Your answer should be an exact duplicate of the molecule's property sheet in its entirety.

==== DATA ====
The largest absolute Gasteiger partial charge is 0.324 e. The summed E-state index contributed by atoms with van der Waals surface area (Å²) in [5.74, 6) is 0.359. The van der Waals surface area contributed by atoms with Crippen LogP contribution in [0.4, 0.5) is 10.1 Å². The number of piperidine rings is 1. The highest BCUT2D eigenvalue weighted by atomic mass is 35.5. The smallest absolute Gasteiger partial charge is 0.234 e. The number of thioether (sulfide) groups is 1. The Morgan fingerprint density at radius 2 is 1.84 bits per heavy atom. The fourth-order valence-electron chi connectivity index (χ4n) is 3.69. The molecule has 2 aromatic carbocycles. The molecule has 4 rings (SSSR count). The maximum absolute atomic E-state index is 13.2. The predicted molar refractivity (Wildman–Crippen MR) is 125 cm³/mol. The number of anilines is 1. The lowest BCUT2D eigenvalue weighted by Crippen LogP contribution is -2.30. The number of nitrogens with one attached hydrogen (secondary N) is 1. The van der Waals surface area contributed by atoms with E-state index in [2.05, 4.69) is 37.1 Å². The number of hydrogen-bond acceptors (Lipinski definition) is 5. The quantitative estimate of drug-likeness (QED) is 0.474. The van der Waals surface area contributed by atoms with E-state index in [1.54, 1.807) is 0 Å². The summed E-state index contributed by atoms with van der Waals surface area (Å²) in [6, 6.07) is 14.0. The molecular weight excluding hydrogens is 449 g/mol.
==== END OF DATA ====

The largest absolute Gasteiger partial charge is 0.324 e. The summed E-state index contributed by atoms with van der Waals surface area (Å²) in [5.74, 6) is 0.359. The van der Waals surface area contributed by atoms with Crippen LogP contribution in [0.4, 0.5) is 10.1 Å². The number of piperidine rings is 1. The highest BCUT2D eigenvalue weighted by atomic mass is 35.5. The smallest absolute Gasteiger partial charge is 0.234 e. The number of thioether (sulfide) groups is 1. The Morgan fingerprint density at radius 2 is 1.84 bits per heavy atom. The fourth-order valence-electron chi connectivity index (χ4n) is 3.69. The molecule has 2 aromatic carbocycles. The molecule has 4 rings (SSSR count). The maximum absolute atomic E-state index is 13.2. The predicted molar refractivity (Wildman–Crippen MR) is 125 cm³/mol. The number of anilines is 1. The lowest BCUT2D eigenvalue weighted by Crippen LogP contribution is -2.30. The number of nitrogens with one attached hydrogen (secondary N) is 1. The van der Waals surface area contributed by atoms with E-state index in [2.05, 4.69) is 37.1 Å². The number of hydrogen-bond acceptors (Lipinski definition) is 5. The quantitative estimate of drug-likeness (QED) is 0.474. The van der Waals surface area contributed by atoms with E-state index in [1.54, 1.807) is 0 Å². The summed E-state index contributed by atoms with van der Waals surface area (Å²) in [6, 6.07) is 14.0. The molecular weight excluding hydrogens is 449 g/mol.